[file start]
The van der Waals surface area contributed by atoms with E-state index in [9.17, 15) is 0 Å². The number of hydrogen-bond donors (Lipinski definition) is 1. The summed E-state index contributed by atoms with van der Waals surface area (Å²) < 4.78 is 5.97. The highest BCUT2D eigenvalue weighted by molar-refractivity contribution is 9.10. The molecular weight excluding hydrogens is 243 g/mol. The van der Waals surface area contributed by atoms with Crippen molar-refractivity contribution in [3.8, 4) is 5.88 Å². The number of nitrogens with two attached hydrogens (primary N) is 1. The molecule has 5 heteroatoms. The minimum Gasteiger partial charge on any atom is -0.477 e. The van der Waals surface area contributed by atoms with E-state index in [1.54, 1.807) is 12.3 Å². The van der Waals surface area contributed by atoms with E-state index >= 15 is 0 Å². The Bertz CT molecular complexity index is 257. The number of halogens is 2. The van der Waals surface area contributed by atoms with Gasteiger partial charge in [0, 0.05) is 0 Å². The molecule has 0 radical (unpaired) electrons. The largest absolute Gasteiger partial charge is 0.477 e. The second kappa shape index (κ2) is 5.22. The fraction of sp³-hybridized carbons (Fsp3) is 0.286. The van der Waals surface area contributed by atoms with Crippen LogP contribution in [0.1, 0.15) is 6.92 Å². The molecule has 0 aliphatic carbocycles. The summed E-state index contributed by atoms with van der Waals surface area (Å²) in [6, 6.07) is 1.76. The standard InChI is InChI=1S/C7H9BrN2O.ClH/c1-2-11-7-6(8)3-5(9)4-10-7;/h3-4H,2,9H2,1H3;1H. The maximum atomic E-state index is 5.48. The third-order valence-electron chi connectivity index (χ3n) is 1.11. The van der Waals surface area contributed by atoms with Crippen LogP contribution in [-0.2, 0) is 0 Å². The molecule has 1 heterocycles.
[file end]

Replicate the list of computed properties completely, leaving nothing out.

The van der Waals surface area contributed by atoms with E-state index in [9.17, 15) is 0 Å². The number of hydrogen-bond donors (Lipinski definition) is 1. The summed E-state index contributed by atoms with van der Waals surface area (Å²) < 4.78 is 5.97. The highest BCUT2D eigenvalue weighted by molar-refractivity contribution is 9.10. The molecular weight excluding hydrogens is 243 g/mol. The van der Waals surface area contributed by atoms with Crippen molar-refractivity contribution in [3.8, 4) is 5.88 Å². The number of nitrogens with two attached hydrogens (primary N) is 1. The molecule has 5 heteroatoms. The minimum Gasteiger partial charge on any atom is -0.477 e. The van der Waals surface area contributed by atoms with E-state index in [1.54, 1.807) is 12.3 Å². The van der Waals surface area contributed by atoms with E-state index >= 15 is 0 Å². The Bertz CT molecular complexity index is 257. The number of halogens is 2. The van der Waals surface area contributed by atoms with Gasteiger partial charge in [0, 0.05) is 0 Å². The molecule has 0 radical (unpaired) electrons. The largest absolute Gasteiger partial charge is 0.477 e. The second kappa shape index (κ2) is 5.22. The fraction of sp³-hybridized carbons (Fsp3) is 0.286. The van der Waals surface area contributed by atoms with Crippen LogP contribution in [0.1, 0.15) is 6.92 Å². The molecule has 0 aliphatic carbocycles. The summed E-state index contributed by atoms with van der Waals surface area (Å²) in [6, 6.07) is 1.76. The standard InChI is InChI=1S/C7H9BrN2O.ClH/c1-2-11-7-6(8)3-5(9)4-10-7;/h3-4H,2,9H2,1H3;1H. The maximum atomic E-state index is 5.48. The third-order valence-electron chi connectivity index (χ3n) is 1.11. The van der Waals surface area contributed by atoms with Crippen LogP contribution in [-0.2, 0) is 0 Å². The molecule has 1 heterocycles.